Regional Reviews: San Francisco/North Bay
The term "clickbait" has its origins in animal research, referring to the treat given to mice or other animals as a reward for clicking on whatever it is the researchers want them to click. It has since evolved to refer to headlines or invitations that persuade us to click on a link on our phones or on a web page. Playwright Attwell lets us know right from the start of the show that Big Data is all about the clicks. She (and director Pam McKinnon) have placed a large (yet oddly antique-looking) television at stage left. On its screen appear the words "Press Play," followed by the international symbol for "play," a triangle turned 90 degrees. Soon after, the large projection screen up stage (for the first act, the entire set, by Tanya Orellana, feels like the inside of a screen) fills with admonitions to press play. Once an audience member summons the courage to make their way on stage to perform the required action, the show begins, and the screen fills with an image of pigeons pecking at buttons to receive a food pellet. Soon after, M (BD Wong) appears on screen–ostensibly a scientist, dressed in a plaid suit, smoking a cigarette–and speaks proudly of how his work is manipulating the pigeons to do his bidding: "We begin to nudge the birds' behavior."
He then appears onstage, making his entrance through a trap door, as though he's been exploring the world through "a series of tubes" (to quote the late Ted Stevens, senator from Alaska, who used the term to describe the internet) and ends up in Max and Lucy's apartment, where he has evidently simply knocked on the door and is allowed entry. The two have an oddly disjointed conversation in which M asks–among other things–to take a shower, and grills Max, discovering he is a writer. What does he write? Content. "Stuff for people to click on," Max tells him.
In the next scene, Timmy and Sam are getting ready for work, but looking online (Grindr?) they discover someone seeking a three-way with them. He can be there in five minutes, so they figure they have time for a quickie. And who shows up at their door? M, who not only takes charge of the situation, but also seems to have quite a bit of inside knowledge about the pair. Is he an avatar of theirs? (In the first scene, M and Max wear identical, distinctive socks, indicating there is some connection between them.)
M is sometimes part of scenes where he is unseen by the other characters onstage, and there are moments when the video screen upstage displays images of the onstage actions captured by a multitude of cameras inside the Toni Rembe Theater, reinforcing the sense of constant monitoring. When Timmy and Sam begin to argue, Timmy claims that Sam is planning to move out, despite Sam's protestations that he has no such plans. "Whether or not you think you're moving out, you're moving out." This is not stated as an ultimatum from Timmy, but rather as an understanding that he has come to, based on some secret information. It immediately put me in mind of the story of a father who complained to Target that it was sending his daughter coupons for cribs and baby clothes while she was still in high school. Turns out the daughter was pregnant, something Target learned by the items she had purchased–which did not include a pregnancy test.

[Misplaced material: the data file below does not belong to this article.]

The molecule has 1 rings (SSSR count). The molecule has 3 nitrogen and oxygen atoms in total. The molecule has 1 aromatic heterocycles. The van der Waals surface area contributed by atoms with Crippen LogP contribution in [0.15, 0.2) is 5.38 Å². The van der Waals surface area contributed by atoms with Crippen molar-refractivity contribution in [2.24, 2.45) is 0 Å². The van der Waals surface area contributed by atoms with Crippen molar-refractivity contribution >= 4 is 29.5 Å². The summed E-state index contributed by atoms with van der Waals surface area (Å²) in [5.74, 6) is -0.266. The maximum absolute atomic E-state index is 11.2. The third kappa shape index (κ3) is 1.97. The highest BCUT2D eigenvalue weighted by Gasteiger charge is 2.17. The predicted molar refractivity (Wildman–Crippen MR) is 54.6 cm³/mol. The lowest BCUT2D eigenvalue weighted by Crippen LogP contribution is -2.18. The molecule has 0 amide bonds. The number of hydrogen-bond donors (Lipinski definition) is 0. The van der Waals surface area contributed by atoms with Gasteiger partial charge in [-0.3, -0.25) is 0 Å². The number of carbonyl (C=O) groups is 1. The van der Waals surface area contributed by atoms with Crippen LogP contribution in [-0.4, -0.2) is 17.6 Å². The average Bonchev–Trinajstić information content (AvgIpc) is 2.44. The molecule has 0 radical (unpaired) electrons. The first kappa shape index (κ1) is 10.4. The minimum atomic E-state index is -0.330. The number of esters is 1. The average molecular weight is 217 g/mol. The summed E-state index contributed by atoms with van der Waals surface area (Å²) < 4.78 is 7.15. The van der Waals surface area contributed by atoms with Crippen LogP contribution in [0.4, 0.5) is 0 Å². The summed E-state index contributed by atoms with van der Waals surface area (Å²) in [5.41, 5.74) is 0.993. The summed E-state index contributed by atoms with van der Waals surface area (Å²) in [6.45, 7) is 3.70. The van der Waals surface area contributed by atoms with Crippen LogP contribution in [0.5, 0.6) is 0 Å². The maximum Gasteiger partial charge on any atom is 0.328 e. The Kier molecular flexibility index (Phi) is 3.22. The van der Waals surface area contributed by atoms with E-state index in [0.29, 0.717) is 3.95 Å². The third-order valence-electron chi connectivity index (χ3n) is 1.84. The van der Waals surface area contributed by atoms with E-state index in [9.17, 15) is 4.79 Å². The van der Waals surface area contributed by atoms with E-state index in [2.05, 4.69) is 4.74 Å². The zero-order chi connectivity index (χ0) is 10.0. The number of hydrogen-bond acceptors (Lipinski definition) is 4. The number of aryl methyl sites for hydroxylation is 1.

Jump to act two, when Sam and Lucy and their respective partners are invited to Joe and Didi's for a lunch. Tired of being constantly monitored by big data (a Silicon Valley term that emerged in the 2000s to describe data mining efforts), they have trashed all their electronics (encased them in concrete in the garden actually) and reverted to growing their own food rather than letting Big Grocery know what they are buying.
Spoiler alert–skip this paragraph if you don't want to potentially learn Joe and Didi's solution to ending the surveillance. For Joe and Didi are beyond tired of having coupons sent to them that are "the exact right coupons," so tired that they are prepared to opt out in a very big way. If you are familiar with Marsha Norman's Pulitzer Prize-winning 'Night, Mother, you'll understand why I feel Big Data could have been called Logging off, Kids.
Big Data may not be for everyone. You will often find yourself confused, and trying to grok exactly what Attwell is trying to say. But it's a play that rewards thoughtfulness and attention. If you can make it through the distractions, it will compensate you richly. Something very little "clickbait" ever does.
Big Data runs through March 10, 2024, at American Conservatory Theater, Toni Rembe Theater, 415 Geary Street, San Francisco CA. Performances are Tuesdays-Thursdays at 7:30p.m., Fridays and Saturdays at 8:00p.m., with matinees Saturdays and Sundays at 2:00p.m.. Tickets (ranging from $25-$130) and more information are available at http://www.act-sf.org.